🙂

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So now you can try one of those experimental fixes on the old one so you will know what will work.

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Bingo, blackhawk.

 

You might have something there, Oscar.  Not only has it only had ethanol free, but sometimes ethanol free high test.  Oh, the humanity!

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Something I learned recently that I was unsure about, high octane gas is more storage friendly.  Race and AV gas being the best.

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8 hours ago, superhawk996 said:

 Race and AV gas being the best.

I don't know about AV but I have left race fuel dry up in a fuel cell (it took years) with no residue or crude left.  It is great stuff except for the price.

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From the little I've seen, race leave little residue and what is left is soft, rather than the coral reef that regular gas makes.  My Banshee (before I bought it) was parked for many years with race gas/oil mix in the tank with the valve left open so as it was evaporating in the carbs it was being replenished, perfect setup for totaling the carbs.  They had a nasty sticky gelatinous buildup, but all it took was some spray cleaner and they were good to go.  I might have been about to just put some fresh gas in and waited and it would have re-dissolved the goo, but I expected to have to chisel out some crust.  I don't recall ever buying something super neglected with straight race gas in it to see what happens, but I have bought some two strokes that had street gas/oil mix and tho it's not as bad as straight gas, they were worse than the Banshee in a much shorter time.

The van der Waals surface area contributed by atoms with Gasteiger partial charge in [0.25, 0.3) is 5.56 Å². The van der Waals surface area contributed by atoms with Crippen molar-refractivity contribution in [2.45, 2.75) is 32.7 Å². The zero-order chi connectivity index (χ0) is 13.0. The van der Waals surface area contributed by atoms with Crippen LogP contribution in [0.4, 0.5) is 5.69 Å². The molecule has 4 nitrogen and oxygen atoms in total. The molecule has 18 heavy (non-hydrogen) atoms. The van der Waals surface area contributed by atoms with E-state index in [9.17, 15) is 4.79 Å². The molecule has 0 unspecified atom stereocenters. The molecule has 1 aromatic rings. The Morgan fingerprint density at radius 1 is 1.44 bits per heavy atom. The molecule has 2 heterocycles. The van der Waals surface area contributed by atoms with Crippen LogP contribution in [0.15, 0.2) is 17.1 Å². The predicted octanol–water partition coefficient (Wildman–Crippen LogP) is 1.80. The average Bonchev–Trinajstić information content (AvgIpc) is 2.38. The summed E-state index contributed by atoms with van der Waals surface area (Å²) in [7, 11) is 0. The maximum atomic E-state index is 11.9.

Race is more stable and doesn't degrade as fast, pretty sure AV is too.  Street gas is said to be degraded within a few months, some race gasses are stated as good for 2-3 years, and probably still usable well after that, just not as good.  Super unleaded supposedly lasts longer than regular.  My can of race gas shows very little sign of pressure changes, the can of street gas is a ballon when it's hot out and sucked in when it's cold.   When I shake or stir a can of regular gas it balloons, the race doesn't.  

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I've mentioned it in the past, while talking to some veterans that maintained a military armor museum, that they informed me they had been buying AV gas by the truck load. They reported it lasted in storage at least 4 years without problems. They also said that no commercial fuel stabilizers were worth a shit.

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On 4/11/2020 at 6:48 PM, XXBirdSlapper said:

They also said that no commercial fuel stabilizers were worth a shit.

Don't think much of Sta-Bil, but been using Briggs & Stratton "Fresh-Start" for over 10 years with zero issues.  It costs half of what Sta-Bil does, and takes half as much per gallon.  Guaranteed to keep gas fresh for 2 years.